A trip to India, this time after 5 years, always includes a visit to my dad’s family medicine house in Moradabad in the north… a wonder trove of traditional medicine. It always reminds me that herbal medicine practice around the world shares a common root and it’s doubly exciting this time as now I’m a herbalist myself and more initiated into the mysteries of the craft.
Last time I came here my cousin Aamir, the hakim (who is about my age but has a headstart on me as he qualified around the time I started studying) sat with me in between seeing patients and went through various herbs, in the same way as I would learn them in herb school – habitat, actions, indications, constituents, energetics and so on – only obviously they were different herbs than the ones we met on this side. This time, his practice has grown and he’s got a smart little consulting room at the back of the clinic, rather than sitting with people at a wooden table looking out on the street as my grandfather used to. But the old bottles and the old Urdu script are still there. I sat with him as a steady stream of patients came and had their pulses felt and their problems gently questioned. Aamir’s dispensing assistants in the front wrapped up powders and poured waters and syrups in speedy and efficient fashion.
Unani medicine was the original basis of western herbalism, having originated in ancient Greece and travelled with the Arabs over to their side and from there to Afghanistan and the Indian subcontinent; it is still used widely there in Muslim communities. Its emphasis on patients’ unique humoral constitutions and the fluids (bile, phlegm, urine) whose balance or otherwise influence the state of health is central to its practice although hakims like my cousin have also trained, like herbalists here, in modern clinical medicine. It would be very interesting to spend more time with him and understand more about the actual (as opposed to theoretical) nature of energetics in his practice – like with traditional Chinese medicine, sitting with him I had the sense of a much more matter of fact approach, mixed in with biomedical analysis of symptoms, so perhaps the model as practiced by the new generation of hakims is not so dissimilar today from our own in England, where a range of knowledges are mixed and applied, the traditional with the new.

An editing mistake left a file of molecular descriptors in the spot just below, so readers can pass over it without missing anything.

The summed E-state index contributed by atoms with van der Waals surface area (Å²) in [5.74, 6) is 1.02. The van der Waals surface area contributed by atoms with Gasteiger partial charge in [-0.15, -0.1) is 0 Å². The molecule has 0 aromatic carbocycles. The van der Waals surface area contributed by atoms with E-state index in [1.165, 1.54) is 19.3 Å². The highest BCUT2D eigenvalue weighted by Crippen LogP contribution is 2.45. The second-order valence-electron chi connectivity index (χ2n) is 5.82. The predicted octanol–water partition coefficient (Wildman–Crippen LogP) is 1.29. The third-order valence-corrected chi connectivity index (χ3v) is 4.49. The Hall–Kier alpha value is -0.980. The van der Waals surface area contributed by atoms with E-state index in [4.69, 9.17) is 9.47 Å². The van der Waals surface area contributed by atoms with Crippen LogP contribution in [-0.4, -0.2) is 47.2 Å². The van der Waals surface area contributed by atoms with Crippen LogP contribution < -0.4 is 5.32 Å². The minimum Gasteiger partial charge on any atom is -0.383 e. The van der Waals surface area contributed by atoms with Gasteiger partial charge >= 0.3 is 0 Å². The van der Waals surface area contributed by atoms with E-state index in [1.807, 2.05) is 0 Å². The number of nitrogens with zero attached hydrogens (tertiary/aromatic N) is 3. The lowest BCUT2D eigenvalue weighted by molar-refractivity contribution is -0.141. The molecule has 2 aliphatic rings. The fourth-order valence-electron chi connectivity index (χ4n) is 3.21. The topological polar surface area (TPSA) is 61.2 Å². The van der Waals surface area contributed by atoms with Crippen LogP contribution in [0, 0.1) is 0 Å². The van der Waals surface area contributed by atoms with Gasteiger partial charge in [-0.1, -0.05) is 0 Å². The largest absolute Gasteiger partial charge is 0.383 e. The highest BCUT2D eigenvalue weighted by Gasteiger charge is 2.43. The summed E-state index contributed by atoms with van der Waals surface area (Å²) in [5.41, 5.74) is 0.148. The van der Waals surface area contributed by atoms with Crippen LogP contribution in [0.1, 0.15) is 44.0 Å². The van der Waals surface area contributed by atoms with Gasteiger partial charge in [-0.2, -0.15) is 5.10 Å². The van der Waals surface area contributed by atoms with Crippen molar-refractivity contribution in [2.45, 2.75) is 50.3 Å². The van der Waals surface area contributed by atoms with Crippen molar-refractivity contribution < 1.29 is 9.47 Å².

A major difference between our western herbalism here and the practice in the dawakhana (medicine house) there is the nature of the medicines: no tinctures in this alcohol-free zone, instead, sweet syrups (sharbats) are used for respiratory conditions and a whole range of distilled waters whose names my cousin pronounces with great poetic flair. Also there are mixes of powders (safoof), often spicy and pungent, and little pills, and pastes of herbs and honey. The place is brilliant, and my cousin has stoked it up again after some years of lag where it seemed to be just drifting along; he’s ambitious and tells me he has patients in Bombay and even further afield now. He is looking to start manufacturing medicines to sell – Unani medicine in India has its commercial side and Hamdard, a major producer, is well-known for its formulas. So there are some differences, and some things are lost in translation for me as my Urdu isn’t proficient – but how amazing to see this place, and most of all, to see the people who keep coming, after 100 years of this place being open, because the medicine helps them. We see it in action when Filippo, sitting in the consulting room, tells Aamir he’s got a tummy ache (first time in India hehe). The hakim tells his dispenser to bring a little paper wrap of powder which Filippo consumes and leaves – I sit with Aamir for half an hour more observing his consultations and when I get home Filippo says ‘I’m better, it worked!’
Other Indian roamings included a couple of lush sun-baked botanical gardens (as well as a million loving relatives, friends, a LOT of excellent eating, a creative writing course in Calcutta, a Taj Mahal-Agra Fort trip, overnight train to Varanasi and dawn boat ride along Ganga-ma watching holy men covered head-to-toe in ashes and crowds bathing in the sacred water and the burning ghats, and a Calcutta-style cream tea at the famous Flury’s pastry house). Ahhhhhhhhhhhh very good.